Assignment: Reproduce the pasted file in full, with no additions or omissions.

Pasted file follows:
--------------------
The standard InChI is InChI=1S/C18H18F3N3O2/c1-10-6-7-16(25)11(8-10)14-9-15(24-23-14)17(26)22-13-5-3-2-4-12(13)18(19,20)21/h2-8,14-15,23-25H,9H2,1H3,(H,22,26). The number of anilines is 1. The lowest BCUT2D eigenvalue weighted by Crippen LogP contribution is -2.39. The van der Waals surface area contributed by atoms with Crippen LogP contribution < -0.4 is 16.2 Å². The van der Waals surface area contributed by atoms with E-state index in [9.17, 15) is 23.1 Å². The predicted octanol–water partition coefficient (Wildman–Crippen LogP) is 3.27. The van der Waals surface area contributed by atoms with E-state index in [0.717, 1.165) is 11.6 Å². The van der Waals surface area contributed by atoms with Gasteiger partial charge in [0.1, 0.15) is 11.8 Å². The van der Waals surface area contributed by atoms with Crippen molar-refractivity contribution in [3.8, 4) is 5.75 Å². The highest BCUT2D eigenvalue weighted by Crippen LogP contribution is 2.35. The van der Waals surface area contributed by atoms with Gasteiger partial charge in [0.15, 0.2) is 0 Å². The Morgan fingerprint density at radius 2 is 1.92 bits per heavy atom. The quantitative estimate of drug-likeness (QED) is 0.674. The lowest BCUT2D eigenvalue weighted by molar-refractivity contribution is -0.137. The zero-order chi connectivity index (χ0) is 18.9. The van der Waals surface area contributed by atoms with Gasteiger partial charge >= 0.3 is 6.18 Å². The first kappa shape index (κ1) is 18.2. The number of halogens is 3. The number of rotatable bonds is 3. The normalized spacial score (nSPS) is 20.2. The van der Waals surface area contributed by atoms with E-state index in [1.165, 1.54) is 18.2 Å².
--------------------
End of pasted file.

The standard InChI is InChI=1S/C18H18F3N3O2/c1-10-6-7-16(25)11(8-10)14-9-15(24-23-14)17(26)22-13-5-3-2-4-12(13)18(19,20)21/h2-8,14-15,23-25H,9H2,1H3,(H,22,26). The number of anilines is 1. The lowest BCUT2D eigenvalue weighted by Crippen LogP contribution is -2.39. The van der Waals surface area contributed by atoms with Crippen LogP contribution < -0.4 is 16.2 Å². The van der Waals surface area contributed by atoms with E-state index in [9.17, 15) is 23.1 Å². The predicted octanol–water partition coefficient (Wildman–Crippen LogP) is 3.27. The van der Waals surface area contributed by atoms with E-state index in [0.717, 1.165) is 11.6 Å². The van der Waals surface area contributed by atoms with Gasteiger partial charge in [0.1, 0.15) is 11.8 Å². The van der Waals surface area contributed by atoms with Crippen molar-refractivity contribution in [3.8, 4) is 5.75 Å². The highest BCUT2D eigenvalue weighted by Crippen LogP contribution is 2.35. The van der Waals surface area contributed by atoms with Gasteiger partial charge in [0.15, 0.2) is 0 Å². The Morgan fingerprint density at radius 2 is 1.92 bits per heavy atom. The quantitative estimate of drug-likeness (QED) is 0.674. The lowest BCUT2D eigenvalue weighted by molar-refractivity contribution is -0.137. The zero-order chi connectivity index (χ0) is 18.9. The van der Waals surface area contributed by atoms with Gasteiger partial charge >= 0.3 is 6.18 Å². The first kappa shape index (κ1) is 18.2. The number of halogens is 3. The number of rotatable bonds is 3. The normalized spacial score (nSPS) is 20.2. The van der Waals surface area contributed by atoms with E-state index in [1.165, 1.54) is 18.2 Å².